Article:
On the other hand, the commissioner recommended an increased subsidy for Sunday Island mission, commended Hadley as a ‘fine example of man who is sacrificing self on behalf of others’ and - making it harder than ever to endure from Father Walter’s point of view - warmly praised Father Nicholas’s work in Broome. Dr. Roth drew special attention to the evidence of the Spanish priest:
A more unselfish man it would be rare to meet, and the Department would do well to afford him an opportunity of increasing his sphere of influence. He certainly should not be allowed to pay rent for a reserve out of his private purse. At present he is responsible for the distribution of indigent relief to the extent of a few shillings daily, an amount far from commensurate with what is absolutely required.
Dr. Roth’s recommendations made on behalf of Father Nicholas and of the Benedictine mission at New Norcia, absolved him from any just accusation of denominational prejudice but Father Walter was probably right in suspecting that he had been influenced by people prejudiced against himself and his work. The sergeant of police in Broome, far one, had done nothing to help the mission and said in evidence that he saw no reason why the government grant of £250 a year should not include the upkeep of the old and indigent.
‘Nothing should be paid [he said]. The mission is more of a squatting business than a mission station.... The natives are working for them on the station, in the gardens, looking after the herds, and on the two boats, one of which is a pearling lugger. The natives work for what they eat.’
This of course was foolish talk, as the sergeant later admitted in an apologetic letter, adding that he had not expected his comments to be taken ‘so literally’. He was shocked, however, by Father Walter’s suggestion that his evidence had been influenced by Father Nicholas ‘who,’ he said, ‘I think is above that sort of thing.”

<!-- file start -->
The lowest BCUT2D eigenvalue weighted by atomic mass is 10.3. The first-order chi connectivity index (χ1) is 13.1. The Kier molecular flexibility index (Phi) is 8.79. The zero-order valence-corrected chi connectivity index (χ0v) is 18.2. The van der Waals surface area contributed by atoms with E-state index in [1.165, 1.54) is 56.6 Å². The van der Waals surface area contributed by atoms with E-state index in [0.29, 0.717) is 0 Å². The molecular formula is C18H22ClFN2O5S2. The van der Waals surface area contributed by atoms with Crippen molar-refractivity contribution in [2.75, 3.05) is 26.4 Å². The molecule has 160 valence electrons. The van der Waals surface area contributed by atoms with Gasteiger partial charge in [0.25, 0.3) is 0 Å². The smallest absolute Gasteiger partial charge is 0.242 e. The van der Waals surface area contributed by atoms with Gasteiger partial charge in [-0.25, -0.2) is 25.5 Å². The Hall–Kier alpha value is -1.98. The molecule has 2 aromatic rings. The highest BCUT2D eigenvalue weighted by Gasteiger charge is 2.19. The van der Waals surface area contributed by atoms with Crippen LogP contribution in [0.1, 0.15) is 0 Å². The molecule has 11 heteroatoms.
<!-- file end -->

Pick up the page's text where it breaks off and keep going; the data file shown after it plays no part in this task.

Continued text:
But nothing could now alter Father Walter’s convictions that Father Nicholas was at the bottom of everything, from malicious rumours to harsh facts, such as the repudiation by the Labour Government, elected in June 1904, of the newly granted child allowance, which was dismissed as an electioneering dodge on the part of their Liberal opponents. Examining the Spanish priest’s evidence to the commission, Father Walter claimed to find a misstatement in almost every line of it. His indignant letters to Limburg and to Bishop Kelly pointed out that Father Nicholas was not superior of the mission from 1898, as he had said, but had been put in temporary charge in 1900. Never, declared Father Walter, as there were letters from France to prove, had Father Nicholas been empowered to act on behalf of the Trappists. Furthermore, the Pallottine insisted his estimate of the Beagle Bay population in Trappist times had been totally false, Perhaps so, but it happens to correspond with figures given by Bishop Gibney in his report of 1900. In short, everything, according to Father Walter’s reasoning, added up to the conclusion that Father Nicholas was an enemy of the mission and that their work was to no avail as long as he remained in the country. It was proposed therefore that he be replaced by a priest then at Beagle Bay.
This suggestion drew vehement protests from the residents of Broome, not only on the grounds that they wanted Father Nicholas but that the priest in question was an alcoholic. From this Father Walter could only conclude that Father Nicholas had lobbied in some underhand manner for public sympathy and he lost no time in accusing the bewildered little priest of his duplicity. To this charge Father Nicholas replied in French:
... Never have I understood the sympathy I have among the people here who absolutely do not wish that Father ... come to Broome.... They know that he will not long resist the temptation to drink and have demonstraed strongly in my favour. If you believe, dear Father, that I should go elsewhere for the good of the Church and the mission, I will readily do so when one more suitable is found to take my place. .. . It would please me well to escape and to hide in the rocks beside the sea and live in solitude with God. This is the truth...
Father Walter’s position was a lonely one, as no one was able to see what appeared so obvious to himself. Bishop Kelly wrote:
. . . In the first place there has been no investigation into the charge made against Father Nicholas of furnishing Dr. Roth with evidence against the mission. F. Nicholas protests that he did no such thing and I am able to bear witness that it is quite unnecessary to suppose that he did, for statements reach me even here that the natives are not so happy at the mission as formerly and some of them have even inquired of me as to when the Trappists will return.